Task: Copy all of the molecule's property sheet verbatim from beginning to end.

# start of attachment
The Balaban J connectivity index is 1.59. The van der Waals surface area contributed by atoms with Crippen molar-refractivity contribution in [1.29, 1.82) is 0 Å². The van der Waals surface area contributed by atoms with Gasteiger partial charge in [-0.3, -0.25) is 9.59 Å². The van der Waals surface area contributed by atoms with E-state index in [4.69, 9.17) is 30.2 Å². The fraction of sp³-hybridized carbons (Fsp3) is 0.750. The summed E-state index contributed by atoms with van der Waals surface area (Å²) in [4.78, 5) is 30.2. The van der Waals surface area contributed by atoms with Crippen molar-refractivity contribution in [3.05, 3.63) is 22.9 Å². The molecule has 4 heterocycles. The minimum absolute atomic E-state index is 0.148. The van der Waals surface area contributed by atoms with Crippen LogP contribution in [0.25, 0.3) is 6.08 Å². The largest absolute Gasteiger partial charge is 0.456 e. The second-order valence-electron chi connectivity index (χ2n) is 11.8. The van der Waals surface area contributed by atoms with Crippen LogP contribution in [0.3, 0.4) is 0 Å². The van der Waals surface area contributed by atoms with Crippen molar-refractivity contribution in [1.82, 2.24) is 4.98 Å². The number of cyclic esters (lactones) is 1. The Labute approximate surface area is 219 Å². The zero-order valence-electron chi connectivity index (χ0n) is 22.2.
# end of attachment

The Balaban J connectivity index is 1.59. The van der Waals surface area contributed by atoms with Crippen molar-refractivity contribution in [1.29, 1.82) is 0 Å². The van der Waals surface area contributed by atoms with Gasteiger partial charge in [-0.3, -0.25) is 9.59 Å². The van der Waals surface area contributed by atoms with E-state index in [4.69, 9.17) is 30.2 Å². The fraction of sp³-hybridized carbons (Fsp3) is 0.750. The summed E-state index contributed by atoms with van der Waals surface area (Å²) in [4.78, 5) is 30.2. The van der Waals surface area contributed by atoms with Crippen molar-refractivity contribution in [3.05, 3.63) is 22.9 Å². The molecule has 4 heterocycles. The minimum absolute atomic E-state index is 0.148. The van der Waals surface area contributed by atoms with Crippen LogP contribution in [0.25, 0.3) is 6.08 Å². The largest absolute Gasteiger partial charge is 0.456 e. The second-order valence-electron chi connectivity index (χ2n) is 11.8. The van der Waals surface area contributed by atoms with Crippen LogP contribution in [0.3, 0.4) is 0 Å². The van der Waals surface area contributed by atoms with Crippen molar-refractivity contribution in [1.82, 2.24) is 4.98 Å². The number of cyclic esters (lactones) is 1. The Labute approximate surface area is 219 Å². The zero-order valence-electron chi connectivity index (χ0n) is 22.2.